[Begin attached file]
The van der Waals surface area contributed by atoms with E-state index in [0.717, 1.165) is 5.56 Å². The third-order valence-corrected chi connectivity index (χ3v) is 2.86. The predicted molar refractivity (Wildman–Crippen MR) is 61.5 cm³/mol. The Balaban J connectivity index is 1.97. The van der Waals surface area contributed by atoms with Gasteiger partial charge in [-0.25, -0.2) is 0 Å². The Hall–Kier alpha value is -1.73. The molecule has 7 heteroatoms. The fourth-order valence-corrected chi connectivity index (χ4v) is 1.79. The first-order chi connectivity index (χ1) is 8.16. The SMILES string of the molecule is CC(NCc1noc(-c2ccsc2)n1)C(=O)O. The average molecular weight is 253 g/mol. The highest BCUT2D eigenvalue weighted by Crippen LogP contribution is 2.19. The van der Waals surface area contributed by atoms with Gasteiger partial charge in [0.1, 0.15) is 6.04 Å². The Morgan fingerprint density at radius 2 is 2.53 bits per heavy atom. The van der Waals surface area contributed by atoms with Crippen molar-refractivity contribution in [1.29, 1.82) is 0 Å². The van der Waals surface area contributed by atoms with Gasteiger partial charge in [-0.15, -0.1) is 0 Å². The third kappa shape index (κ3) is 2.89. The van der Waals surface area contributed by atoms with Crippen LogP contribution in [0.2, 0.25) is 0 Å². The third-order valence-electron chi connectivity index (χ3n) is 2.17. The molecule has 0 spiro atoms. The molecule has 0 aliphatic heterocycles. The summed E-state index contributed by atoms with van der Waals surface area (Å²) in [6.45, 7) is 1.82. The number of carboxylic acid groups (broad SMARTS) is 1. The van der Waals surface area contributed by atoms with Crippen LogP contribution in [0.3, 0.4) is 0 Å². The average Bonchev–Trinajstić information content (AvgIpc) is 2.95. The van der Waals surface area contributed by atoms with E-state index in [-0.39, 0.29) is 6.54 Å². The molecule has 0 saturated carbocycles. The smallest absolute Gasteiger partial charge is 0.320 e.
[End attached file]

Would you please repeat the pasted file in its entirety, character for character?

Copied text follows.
The van der Waals surface area contributed by atoms with E-state index in [0.717, 1.165) is 5.56 Å². The third-order valence-corrected chi connectivity index (χ3v) is 2.86. The predicted molar refractivity (Wildman–Crippen MR) is 61.5 cm³/mol. The Balaban J connectivity index is 1.97. The van der Waals surface area contributed by atoms with Gasteiger partial charge in [-0.25, -0.2) is 0 Å². The Hall–Kier alpha value is -1.73. The molecule has 7 heteroatoms. The fourth-order valence-corrected chi connectivity index (χ4v) is 1.79. The first-order chi connectivity index (χ1) is 8.16. The SMILES string of the molecule is CC(NCc1noc(-c2ccsc2)n1)C(=O)O. The average molecular weight is 253 g/mol. The highest BCUT2D eigenvalue weighted by Crippen LogP contribution is 2.19. The van der Waals surface area contributed by atoms with Gasteiger partial charge in [0.1, 0.15) is 6.04 Å². The Morgan fingerprint density at radius 2 is 2.53 bits per heavy atom. The van der Waals surface area contributed by atoms with Crippen molar-refractivity contribution in [1.29, 1.82) is 0 Å². The van der Waals surface area contributed by atoms with Gasteiger partial charge in [-0.15, -0.1) is 0 Å². The third kappa shape index (κ3) is 2.89. The van der Waals surface area contributed by atoms with Crippen LogP contribution in [0.2, 0.25) is 0 Å². The third-order valence-electron chi connectivity index (χ3n) is 2.17. The molecule has 0 spiro atoms. The molecule has 0 aliphatic heterocycles. The summed E-state index contributed by atoms with van der Waals surface area (Å²) in [6.45, 7) is 1.82. The number of carboxylic acid groups (broad SMARTS) is 1. The van der Waals surface area contributed by atoms with Crippen LogP contribution in [0.3, 0.4) is 0 Å². The average Bonchev–Trinajstić information content (AvgIpc) is 2.95. The van der Waals surface area contributed by atoms with E-state index in [-0.39, 0.29) is 6.54 Å². The molecule has 0 saturated carbocycles. The smallest absolute Gasteiger partial charge is 0.320 e.